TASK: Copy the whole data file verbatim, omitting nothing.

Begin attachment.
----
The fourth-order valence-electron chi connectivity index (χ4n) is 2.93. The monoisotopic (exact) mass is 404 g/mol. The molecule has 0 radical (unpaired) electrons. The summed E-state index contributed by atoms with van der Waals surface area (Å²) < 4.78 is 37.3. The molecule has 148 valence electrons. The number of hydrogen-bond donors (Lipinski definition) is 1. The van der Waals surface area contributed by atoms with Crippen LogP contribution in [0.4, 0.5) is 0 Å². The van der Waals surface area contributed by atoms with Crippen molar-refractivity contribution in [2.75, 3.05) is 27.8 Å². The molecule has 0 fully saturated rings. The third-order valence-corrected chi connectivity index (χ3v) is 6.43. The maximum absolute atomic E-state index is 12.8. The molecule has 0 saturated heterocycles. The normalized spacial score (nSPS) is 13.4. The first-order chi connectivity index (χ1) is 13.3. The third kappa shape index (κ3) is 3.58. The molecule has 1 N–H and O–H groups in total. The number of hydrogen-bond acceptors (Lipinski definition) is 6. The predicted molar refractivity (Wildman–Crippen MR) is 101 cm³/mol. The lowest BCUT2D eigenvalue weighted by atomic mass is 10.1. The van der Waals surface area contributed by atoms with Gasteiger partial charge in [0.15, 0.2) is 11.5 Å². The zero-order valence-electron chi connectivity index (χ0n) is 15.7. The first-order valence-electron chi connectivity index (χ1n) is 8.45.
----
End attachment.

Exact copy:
The fourth-order valence-electron chi connectivity index (χ4n) is 2.93. The monoisotopic (exact) mass is 404 g/mol. The molecule has 0 radical (unpaired) electrons. The summed E-state index contributed by atoms with van der Waals surface area (Å²) < 4.78 is 37.3. The molecule has 148 valence electrons. The number of hydrogen-bond donors (Lipinski definition) is 1. The van der Waals surface area contributed by atoms with Crippen LogP contribution in [0.4, 0.5) is 0 Å². The van der Waals surface area contributed by atoms with Crippen molar-refractivity contribution in [2.75, 3.05) is 27.8 Å². The molecule has 0 fully saturated rings. The third-order valence-corrected chi connectivity index (χ3v) is 6.43. The maximum absolute atomic E-state index is 12.8. The molecule has 0 saturated heterocycles. The normalized spacial score (nSPS) is 13.4. The first-order chi connectivity index (χ1) is 13.3. The third kappa shape index (κ3) is 3.58. The molecule has 1 N–H and O–H groups in total. The number of hydrogen-bond acceptors (Lipinski definition) is 6. The predicted molar refractivity (Wildman–Crippen MR) is 101 cm³/mol. The lowest BCUT2D eigenvalue weighted by atomic mass is 10.1. The van der Waals surface area contributed by atoms with Gasteiger partial charge in [0.15, 0.2) is 11.5 Å². The zero-order valence-electron chi connectivity index (χ0n) is 15.7. The first-order valence-electron chi connectivity index (χ1n) is 8.45.